The TRIPS Agreement and John Rawls’s Theory of International Justice

Title
The TRIPS Agreement and John Rawls’s Theory of International Justice
Author
Eric Min-Chiuan Wang
Keywords
John Rawls, international justice, the Law of Peoples,Agreement on Trade-Related Aspects of Intellectual Property Rights (TRIPS)
Abstract
The topic of this article is how the theory of international justice developed
by political philosopher John Rawls in the mid-1990s can be applied to analyzing
TRIPS, the Agreement on Trade-Related Aspects of Intellectual Property Rights,
and its drafting process. The purpose here is to construct a point of view for the
critique of TRIPS. Rawls’s theory of international justice was primarily developed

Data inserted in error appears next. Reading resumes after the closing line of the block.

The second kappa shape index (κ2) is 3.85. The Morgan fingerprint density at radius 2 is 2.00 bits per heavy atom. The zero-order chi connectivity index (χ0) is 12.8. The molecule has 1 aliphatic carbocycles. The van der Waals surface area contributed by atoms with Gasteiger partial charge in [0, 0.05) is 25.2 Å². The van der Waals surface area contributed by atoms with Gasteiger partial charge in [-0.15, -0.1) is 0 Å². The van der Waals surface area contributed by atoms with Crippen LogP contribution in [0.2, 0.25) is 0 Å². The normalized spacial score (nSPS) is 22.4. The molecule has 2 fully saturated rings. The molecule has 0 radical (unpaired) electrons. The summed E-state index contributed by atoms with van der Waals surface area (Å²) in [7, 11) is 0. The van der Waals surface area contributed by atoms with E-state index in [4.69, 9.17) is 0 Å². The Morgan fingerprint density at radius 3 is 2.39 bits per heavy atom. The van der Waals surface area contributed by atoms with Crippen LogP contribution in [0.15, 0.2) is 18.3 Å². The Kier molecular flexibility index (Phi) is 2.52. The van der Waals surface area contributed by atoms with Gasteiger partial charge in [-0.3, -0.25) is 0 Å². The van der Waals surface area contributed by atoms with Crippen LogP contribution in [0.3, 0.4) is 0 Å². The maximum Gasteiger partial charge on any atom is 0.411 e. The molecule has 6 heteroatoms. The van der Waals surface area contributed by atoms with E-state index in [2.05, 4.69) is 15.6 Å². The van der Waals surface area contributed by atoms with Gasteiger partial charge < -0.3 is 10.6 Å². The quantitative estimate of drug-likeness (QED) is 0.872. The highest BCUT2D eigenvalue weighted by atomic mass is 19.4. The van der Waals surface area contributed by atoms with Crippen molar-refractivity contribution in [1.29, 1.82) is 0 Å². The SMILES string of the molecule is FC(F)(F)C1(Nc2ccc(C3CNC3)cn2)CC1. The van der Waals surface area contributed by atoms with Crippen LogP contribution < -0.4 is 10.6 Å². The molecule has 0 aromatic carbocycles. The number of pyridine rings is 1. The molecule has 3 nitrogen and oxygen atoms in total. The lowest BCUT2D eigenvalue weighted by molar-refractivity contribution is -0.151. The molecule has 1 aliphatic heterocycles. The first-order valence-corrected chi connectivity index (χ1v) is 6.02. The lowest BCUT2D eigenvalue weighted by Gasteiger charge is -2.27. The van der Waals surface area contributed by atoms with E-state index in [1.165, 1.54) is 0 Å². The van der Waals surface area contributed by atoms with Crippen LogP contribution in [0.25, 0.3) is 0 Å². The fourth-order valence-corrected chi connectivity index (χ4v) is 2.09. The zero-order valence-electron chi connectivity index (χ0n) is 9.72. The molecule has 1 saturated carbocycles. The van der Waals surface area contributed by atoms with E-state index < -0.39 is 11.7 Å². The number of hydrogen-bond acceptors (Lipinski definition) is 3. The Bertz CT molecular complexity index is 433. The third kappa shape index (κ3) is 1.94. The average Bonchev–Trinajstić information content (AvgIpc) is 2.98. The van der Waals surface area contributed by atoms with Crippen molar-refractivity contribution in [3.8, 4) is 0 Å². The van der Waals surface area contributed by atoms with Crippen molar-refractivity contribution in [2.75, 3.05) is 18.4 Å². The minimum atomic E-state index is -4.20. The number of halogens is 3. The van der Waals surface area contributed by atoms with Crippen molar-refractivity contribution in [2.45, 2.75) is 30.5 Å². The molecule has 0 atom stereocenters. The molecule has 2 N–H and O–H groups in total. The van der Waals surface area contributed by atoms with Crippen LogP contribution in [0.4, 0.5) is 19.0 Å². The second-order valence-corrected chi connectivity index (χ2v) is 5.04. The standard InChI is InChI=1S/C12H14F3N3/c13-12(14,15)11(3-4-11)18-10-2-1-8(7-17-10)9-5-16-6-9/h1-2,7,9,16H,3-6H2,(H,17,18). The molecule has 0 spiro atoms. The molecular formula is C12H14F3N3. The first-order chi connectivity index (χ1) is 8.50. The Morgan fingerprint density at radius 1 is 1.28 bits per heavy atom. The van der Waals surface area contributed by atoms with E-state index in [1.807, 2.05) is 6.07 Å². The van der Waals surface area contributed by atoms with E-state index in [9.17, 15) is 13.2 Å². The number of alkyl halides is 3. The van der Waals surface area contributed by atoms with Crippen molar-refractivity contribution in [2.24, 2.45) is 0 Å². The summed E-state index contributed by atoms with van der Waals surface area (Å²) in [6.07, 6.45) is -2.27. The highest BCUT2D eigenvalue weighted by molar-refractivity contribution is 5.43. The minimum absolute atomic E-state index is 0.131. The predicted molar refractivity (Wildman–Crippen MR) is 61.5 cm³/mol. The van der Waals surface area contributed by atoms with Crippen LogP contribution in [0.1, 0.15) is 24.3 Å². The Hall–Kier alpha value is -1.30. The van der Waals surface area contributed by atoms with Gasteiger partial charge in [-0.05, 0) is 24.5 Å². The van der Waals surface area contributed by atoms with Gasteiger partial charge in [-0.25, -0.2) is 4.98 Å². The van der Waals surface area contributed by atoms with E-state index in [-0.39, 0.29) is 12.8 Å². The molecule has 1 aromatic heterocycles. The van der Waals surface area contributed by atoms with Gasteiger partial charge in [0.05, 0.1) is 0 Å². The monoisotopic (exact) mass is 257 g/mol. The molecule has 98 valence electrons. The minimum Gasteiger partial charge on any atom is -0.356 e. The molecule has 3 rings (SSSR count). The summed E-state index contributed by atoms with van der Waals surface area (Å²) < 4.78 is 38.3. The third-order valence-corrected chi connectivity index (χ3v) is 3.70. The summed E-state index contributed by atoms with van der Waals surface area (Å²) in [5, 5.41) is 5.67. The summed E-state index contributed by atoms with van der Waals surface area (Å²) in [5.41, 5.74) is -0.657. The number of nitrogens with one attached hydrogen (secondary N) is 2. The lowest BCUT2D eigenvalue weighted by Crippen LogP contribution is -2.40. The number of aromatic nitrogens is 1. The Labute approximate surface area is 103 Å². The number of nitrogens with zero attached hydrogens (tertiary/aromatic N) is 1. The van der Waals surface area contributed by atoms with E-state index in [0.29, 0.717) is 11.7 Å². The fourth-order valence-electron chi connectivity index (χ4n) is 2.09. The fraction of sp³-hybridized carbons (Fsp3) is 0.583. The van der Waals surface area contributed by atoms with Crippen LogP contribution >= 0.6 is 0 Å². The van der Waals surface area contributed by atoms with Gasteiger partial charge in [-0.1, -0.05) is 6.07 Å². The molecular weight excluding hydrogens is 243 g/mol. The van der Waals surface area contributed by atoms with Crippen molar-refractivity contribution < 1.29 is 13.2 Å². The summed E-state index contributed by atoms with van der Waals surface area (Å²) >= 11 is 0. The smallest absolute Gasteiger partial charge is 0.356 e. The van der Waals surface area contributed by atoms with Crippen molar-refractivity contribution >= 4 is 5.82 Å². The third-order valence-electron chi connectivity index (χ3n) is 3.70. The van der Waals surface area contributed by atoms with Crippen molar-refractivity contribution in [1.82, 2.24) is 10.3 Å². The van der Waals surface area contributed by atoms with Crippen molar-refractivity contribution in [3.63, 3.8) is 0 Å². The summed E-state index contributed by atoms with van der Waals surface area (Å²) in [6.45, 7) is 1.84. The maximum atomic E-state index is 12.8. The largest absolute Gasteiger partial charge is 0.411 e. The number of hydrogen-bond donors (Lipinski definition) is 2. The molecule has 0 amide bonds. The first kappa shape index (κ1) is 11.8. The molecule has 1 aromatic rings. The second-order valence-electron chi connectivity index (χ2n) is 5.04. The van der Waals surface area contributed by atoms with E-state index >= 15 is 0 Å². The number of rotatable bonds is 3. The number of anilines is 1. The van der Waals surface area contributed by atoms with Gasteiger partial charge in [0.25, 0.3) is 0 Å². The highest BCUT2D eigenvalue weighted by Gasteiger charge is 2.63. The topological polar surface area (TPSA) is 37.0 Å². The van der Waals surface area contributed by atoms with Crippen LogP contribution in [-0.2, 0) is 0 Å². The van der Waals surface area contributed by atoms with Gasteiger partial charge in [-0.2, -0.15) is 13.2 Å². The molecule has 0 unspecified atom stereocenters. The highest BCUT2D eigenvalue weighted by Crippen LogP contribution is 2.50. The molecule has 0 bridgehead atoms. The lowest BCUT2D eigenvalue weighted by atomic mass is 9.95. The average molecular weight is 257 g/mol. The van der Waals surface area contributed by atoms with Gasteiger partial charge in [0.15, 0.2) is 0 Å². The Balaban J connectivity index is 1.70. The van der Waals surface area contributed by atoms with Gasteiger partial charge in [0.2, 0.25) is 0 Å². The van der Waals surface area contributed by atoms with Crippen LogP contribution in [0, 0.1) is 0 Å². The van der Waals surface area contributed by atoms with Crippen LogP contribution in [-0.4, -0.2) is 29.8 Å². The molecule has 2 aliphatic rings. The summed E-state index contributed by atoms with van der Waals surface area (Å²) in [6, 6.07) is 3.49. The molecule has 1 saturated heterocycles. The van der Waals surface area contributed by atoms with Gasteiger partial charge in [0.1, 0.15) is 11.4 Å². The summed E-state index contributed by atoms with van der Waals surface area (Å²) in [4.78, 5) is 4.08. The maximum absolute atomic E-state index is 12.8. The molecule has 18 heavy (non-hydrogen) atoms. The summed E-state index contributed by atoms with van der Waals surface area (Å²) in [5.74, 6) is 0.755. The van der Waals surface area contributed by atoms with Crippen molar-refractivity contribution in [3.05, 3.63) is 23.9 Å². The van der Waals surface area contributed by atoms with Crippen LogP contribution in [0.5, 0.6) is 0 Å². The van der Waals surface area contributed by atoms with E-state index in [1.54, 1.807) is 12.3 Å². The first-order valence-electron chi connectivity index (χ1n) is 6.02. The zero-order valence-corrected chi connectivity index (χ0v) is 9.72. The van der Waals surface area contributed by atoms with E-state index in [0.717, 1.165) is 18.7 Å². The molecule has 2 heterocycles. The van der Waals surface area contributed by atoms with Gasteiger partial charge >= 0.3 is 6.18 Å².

in his The Law of Peoples but also bore imprints from the previous works,
including A Theory of Justice and Political Liberalism. The author of this article
has intended to apply several concepts proposed by Rawls in these works,
including the second stage of the original position, the veil of ignorance, modus
vivendi, and overlapping consensus. Many issues relating to TRIPS’ drafting process
are in effect the questions that Political Liberalism has intended to answer;
these issues include the fundamental disagreement over the function of an international
intellectual property regime and the disproportionate burdens placed on the
developing countries. This article concludes by suggesting that a process for
reaching an overlapping consensus over the goal of international intellectual property should be developed, probably, within the institutional structure of the
WTO.
 Abstract Article

16 Downloads

50 Downloads

Leave a Reply

Your email address will not be published. Required fields are marked *